IT&S gets some upgrades in security, Wi-Fi

IT%26S+gets+some+upgrades+in+security%2C+Wi-Fi

Despite the many types of people who call Guilford College their own, everyone has a few things in common: following the core values, pursuit of knowledge and dependence on technology.

When students deal with wireless internet problems, new online learning systems or virtual security risks, the Information Technology & Services department continues to adapt and improve technology to make life easier for the Guilford community, while Hege Library works concurrently in more learning-focused uses for technology.

As far as technology goes, many different things are happening on campus. A recent and notable situation came up when when a crack appeared in the Guilford network’s safe haven.

“Bad stuff has been happening in email land,” reads a post in the Guilford Buzz by Information Technology & Services help desk team leader Ian Hulsey.

Phishing emails, which showed up in many email inboxes sourced from Guilford senders, have been students’ main tech complaint lately.

“If you get an email that says anything about your balance is due, financial aid stuff like that, nobody’s going to send an attachment,” said IT&S student employee and CCE computing technology & information systems major Donald Gillespie. “If you get an email from anybody you don’t know that has an attachment, straight up delete it.”

Besides avoiding suspicious emails with attachments, students can reinforce their security in other ways to avoid allowing the breaches in the first place.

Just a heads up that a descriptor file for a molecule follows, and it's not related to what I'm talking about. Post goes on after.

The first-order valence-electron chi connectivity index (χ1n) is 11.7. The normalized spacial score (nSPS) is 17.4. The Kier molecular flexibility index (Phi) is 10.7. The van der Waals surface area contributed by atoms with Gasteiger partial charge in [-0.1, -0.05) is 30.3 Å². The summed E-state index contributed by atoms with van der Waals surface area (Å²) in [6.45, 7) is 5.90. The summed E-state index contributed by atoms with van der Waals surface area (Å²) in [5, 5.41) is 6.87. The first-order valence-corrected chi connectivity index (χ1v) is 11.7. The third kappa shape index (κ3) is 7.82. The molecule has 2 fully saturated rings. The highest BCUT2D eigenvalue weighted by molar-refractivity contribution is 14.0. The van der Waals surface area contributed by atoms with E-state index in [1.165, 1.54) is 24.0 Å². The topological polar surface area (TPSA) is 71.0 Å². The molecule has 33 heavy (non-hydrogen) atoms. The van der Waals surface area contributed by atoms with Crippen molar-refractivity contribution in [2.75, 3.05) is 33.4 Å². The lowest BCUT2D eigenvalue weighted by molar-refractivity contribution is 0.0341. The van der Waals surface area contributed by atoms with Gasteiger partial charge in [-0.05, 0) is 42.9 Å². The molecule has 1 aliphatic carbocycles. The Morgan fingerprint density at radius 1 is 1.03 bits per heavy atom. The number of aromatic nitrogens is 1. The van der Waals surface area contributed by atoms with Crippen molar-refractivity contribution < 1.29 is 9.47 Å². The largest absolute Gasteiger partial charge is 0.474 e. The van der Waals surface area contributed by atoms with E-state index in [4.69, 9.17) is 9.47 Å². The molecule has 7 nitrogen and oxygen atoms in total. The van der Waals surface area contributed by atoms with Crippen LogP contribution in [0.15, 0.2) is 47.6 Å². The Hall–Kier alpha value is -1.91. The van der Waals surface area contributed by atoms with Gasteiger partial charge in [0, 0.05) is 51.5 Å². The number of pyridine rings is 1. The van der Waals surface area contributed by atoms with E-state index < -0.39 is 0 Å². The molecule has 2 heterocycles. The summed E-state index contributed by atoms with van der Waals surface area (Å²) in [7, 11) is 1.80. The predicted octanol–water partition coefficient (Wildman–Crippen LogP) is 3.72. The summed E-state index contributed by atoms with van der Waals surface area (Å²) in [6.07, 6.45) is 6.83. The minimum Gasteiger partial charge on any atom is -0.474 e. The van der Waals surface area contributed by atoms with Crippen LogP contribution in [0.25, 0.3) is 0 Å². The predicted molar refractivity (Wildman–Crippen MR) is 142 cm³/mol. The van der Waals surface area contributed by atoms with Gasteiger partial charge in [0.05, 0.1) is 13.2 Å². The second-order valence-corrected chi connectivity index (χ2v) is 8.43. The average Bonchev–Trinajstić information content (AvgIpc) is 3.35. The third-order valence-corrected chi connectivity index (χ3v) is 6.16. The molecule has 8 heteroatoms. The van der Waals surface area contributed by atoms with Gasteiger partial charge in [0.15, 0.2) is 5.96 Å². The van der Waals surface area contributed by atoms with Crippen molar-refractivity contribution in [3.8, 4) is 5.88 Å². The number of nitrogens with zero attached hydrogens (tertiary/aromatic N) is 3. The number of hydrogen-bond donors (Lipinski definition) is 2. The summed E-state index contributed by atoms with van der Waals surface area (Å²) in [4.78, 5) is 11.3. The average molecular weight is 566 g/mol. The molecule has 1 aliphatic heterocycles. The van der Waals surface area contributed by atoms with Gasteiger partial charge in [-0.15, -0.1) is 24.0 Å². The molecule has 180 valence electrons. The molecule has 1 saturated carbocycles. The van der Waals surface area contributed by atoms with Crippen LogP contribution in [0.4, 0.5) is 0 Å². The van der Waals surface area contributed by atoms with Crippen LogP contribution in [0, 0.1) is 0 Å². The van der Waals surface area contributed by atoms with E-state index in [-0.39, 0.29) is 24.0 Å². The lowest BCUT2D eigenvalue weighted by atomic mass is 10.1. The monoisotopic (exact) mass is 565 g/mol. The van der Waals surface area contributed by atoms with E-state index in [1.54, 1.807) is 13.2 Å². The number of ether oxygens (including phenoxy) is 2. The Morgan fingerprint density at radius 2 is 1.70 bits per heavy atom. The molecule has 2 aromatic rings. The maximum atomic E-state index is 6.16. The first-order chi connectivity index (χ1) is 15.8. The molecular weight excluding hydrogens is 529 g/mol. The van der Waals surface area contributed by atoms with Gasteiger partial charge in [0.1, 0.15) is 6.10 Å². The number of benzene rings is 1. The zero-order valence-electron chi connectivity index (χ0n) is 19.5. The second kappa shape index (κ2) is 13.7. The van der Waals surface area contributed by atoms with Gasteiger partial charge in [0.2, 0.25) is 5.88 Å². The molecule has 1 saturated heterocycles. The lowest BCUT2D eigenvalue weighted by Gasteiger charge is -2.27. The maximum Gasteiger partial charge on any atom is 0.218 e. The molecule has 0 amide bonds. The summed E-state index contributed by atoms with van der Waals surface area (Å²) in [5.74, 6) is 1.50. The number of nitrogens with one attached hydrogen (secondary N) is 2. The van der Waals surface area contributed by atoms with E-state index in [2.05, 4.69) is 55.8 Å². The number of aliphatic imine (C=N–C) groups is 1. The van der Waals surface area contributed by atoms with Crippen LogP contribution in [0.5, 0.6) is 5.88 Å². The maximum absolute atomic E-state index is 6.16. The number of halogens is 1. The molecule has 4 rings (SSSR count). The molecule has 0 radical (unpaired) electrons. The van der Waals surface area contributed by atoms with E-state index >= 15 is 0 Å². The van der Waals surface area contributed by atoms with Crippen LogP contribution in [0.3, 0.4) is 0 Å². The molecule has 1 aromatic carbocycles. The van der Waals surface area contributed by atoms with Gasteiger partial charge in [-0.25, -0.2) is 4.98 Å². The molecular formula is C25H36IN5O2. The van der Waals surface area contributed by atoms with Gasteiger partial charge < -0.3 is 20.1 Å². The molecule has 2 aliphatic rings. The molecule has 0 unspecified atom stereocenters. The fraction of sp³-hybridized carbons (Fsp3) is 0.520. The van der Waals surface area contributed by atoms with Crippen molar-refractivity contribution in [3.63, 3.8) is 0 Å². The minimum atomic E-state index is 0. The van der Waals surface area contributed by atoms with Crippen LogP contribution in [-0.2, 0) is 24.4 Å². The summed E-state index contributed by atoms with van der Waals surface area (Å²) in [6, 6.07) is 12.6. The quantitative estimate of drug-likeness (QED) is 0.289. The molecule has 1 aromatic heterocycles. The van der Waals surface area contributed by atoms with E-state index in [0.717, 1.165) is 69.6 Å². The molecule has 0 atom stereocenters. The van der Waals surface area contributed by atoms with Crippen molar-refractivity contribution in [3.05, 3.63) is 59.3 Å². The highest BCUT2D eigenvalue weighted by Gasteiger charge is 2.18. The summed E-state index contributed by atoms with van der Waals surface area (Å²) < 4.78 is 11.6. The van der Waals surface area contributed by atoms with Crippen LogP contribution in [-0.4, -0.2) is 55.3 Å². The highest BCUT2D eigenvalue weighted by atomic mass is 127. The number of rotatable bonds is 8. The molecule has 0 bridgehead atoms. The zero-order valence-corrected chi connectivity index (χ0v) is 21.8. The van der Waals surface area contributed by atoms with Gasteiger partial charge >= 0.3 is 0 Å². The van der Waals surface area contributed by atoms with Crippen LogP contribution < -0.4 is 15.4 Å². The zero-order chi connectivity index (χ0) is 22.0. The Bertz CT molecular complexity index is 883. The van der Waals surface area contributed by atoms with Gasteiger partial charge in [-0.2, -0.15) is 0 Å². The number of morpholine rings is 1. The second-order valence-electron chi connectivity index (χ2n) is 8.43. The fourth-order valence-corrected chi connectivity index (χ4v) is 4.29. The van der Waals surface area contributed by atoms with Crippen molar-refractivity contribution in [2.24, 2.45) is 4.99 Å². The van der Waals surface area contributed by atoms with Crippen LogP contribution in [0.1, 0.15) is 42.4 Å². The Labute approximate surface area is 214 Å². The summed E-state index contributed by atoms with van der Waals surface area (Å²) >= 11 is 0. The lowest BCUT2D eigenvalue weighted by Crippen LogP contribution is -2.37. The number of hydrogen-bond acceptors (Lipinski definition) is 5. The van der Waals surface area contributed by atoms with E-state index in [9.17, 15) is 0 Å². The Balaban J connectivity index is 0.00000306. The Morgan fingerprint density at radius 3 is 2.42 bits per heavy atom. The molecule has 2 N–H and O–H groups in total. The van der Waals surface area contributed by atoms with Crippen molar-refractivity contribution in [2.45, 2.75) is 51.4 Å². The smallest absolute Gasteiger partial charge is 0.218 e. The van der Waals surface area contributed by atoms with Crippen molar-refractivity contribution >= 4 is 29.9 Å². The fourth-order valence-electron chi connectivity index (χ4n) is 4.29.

“Please use a unique and strong password with numbers, letters, capitalization and maybe even a special character or two,” said Jake Hudson, who is also a said IT&S student employee and CCE computing technology & information systems major. “Two-step verification is also great.”

A few buildings away from Bauman Hall, the library covers new ground in finding ways to have technology work for students rather than against them.

Within the Research and Educational Services department, staff members assist those on campus with learning and research technology, including the brand new learning management system at Guilford, Canvas.

Some on campus are unaware of the full extent of services available at the library.

“(Students and faculty) know to come and find us when it comes to Canvas, because it’s new, and people are unsure about it,” said Tamika Davis, the digital pedagogy and scholarship technologist. “What we are working on is ensuring that people know what else we offer, like helping you with digital projects.”

While students should contact IT&S about password problems with Canvas, other questions, such as how to navigate within the system, should be directed to the Residential Education and Housing department. The campus can also keep an eye on the library for technology that will soon be available, such as the new Teaching, Learning and Research Collaboratory, or CoLab, which will be up and running soon.

Back at IT&S, the mechanics of the College’s tech are still at the forefront, being necessary for all the innovation elsewhere.

This year, GC-Secure is the main wireless network for student and faculty use, since it is, as the name suggests, the most secure.

“(GC-WPA) is no longer being shown as an available network,” said Hulsey. “So if you have a device that was previously configured for WPA it will connect, but … it is being phased out gradually as a network, the reason being WPA-type encryption is obsolete.”

IT&S is also addressing internet speed, although no drastic changes will be made until funding is available. However, if students notice particular times of the day or spots on campus with slow Wi-Fi, they are welcome to share that information with the tech department.

For any other changes to the technological landscape on campus, students should look for news both online and off, but should be wary of the hyperlinks they choose to click.